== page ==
A FOR SALE-A GIRL!
ifude Sound of wind ami limb nnd temper KrA
V" Well-bred and willing to play the ccA
V eame under tlierules the rules of the y
r 2EnJiIn5'et Bxjfi;''J!3n"C'-K
IVY L. LEE
This book sounds a new note in the Railroad Discussion a human
note. It points out that the first need is to understand how railroads
affect human beings.
The writer wa3 formerly Executive Assistant of the Pennsylvania
Railroad; he is now a member of the staff of Mr. John D, Rockefeller
and also a director in various corporations, and is intimately informed
concerning tha true conditions confronting the people in dealing with
This, book ought to be read by every thoughtful budNHH9fan.
There are truths in it which he cannot long neglect.
At All Bookstores Price $1.00
E. S. NASH & CO., Publishers
SEVENTH AND SANSOM STREETS, PHILADELPHIA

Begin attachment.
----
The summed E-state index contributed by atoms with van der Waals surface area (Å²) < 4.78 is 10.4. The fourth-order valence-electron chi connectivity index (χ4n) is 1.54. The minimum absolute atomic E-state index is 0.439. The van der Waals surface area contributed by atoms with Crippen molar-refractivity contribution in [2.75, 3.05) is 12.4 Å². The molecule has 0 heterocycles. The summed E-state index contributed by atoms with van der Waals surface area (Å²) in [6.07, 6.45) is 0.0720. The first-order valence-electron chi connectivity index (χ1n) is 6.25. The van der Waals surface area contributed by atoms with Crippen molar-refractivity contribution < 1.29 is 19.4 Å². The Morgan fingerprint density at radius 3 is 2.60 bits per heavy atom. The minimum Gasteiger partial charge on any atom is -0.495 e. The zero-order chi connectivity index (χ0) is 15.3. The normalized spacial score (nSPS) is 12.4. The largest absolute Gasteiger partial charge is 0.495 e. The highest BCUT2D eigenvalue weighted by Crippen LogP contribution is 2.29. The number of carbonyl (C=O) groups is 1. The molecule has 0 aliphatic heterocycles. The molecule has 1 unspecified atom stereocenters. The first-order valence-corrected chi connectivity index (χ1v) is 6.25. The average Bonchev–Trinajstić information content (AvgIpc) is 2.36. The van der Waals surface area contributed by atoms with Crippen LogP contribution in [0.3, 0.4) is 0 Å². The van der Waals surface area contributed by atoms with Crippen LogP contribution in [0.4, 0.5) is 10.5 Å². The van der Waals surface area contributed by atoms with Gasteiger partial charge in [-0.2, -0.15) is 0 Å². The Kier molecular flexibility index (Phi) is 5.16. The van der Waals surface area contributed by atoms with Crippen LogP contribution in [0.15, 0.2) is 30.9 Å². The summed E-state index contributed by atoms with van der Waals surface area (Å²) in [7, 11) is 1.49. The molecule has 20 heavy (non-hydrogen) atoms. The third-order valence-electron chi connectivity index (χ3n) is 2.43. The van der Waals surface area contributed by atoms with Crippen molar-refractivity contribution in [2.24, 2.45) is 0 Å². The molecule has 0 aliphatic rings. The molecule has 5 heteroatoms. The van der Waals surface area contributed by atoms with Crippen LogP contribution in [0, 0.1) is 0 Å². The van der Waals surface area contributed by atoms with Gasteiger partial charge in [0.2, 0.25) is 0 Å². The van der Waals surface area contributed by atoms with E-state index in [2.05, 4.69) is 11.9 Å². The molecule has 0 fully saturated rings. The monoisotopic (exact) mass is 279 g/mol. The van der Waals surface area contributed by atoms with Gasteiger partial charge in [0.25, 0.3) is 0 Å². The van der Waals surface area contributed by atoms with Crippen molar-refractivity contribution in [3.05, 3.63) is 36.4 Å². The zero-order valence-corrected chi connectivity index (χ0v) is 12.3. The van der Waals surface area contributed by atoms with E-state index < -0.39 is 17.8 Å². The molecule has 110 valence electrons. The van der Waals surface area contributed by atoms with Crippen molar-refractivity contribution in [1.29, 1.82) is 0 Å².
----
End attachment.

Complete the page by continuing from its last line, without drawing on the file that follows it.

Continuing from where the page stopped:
General Assembly, Dr. Ira Landrlth, a
well-known educator, comes on Thursday
with t'ne second group of tho eqlindron,
having as associate speaker Dr. Carolyn
Gclsel. of tho Battle Creek, Mich., Sani
tarium nnd most noted woman physician
of tho country.
Tho soloist of this group Is Frederick
Butler, of New York, who wan formerly
leading bnsso of tho Alice. Nellsen Opera
Company and later soloist for Dr. J. Wil
bur Chapman, world evangelist. Mrs
Butter will be the pianist for tho meet
ings of Ihlt group.
Former Governor J. Frank Hanly, of
Indiana, regarded as the peer of any
temperanco orator In America, comes at
tho head of tho third group of tho squad
ron on Friday.
Mr. Hnnly's associate speaker will be
Oliver Wayne Stewart, former member
of the Illinois Legislature, nnd n noted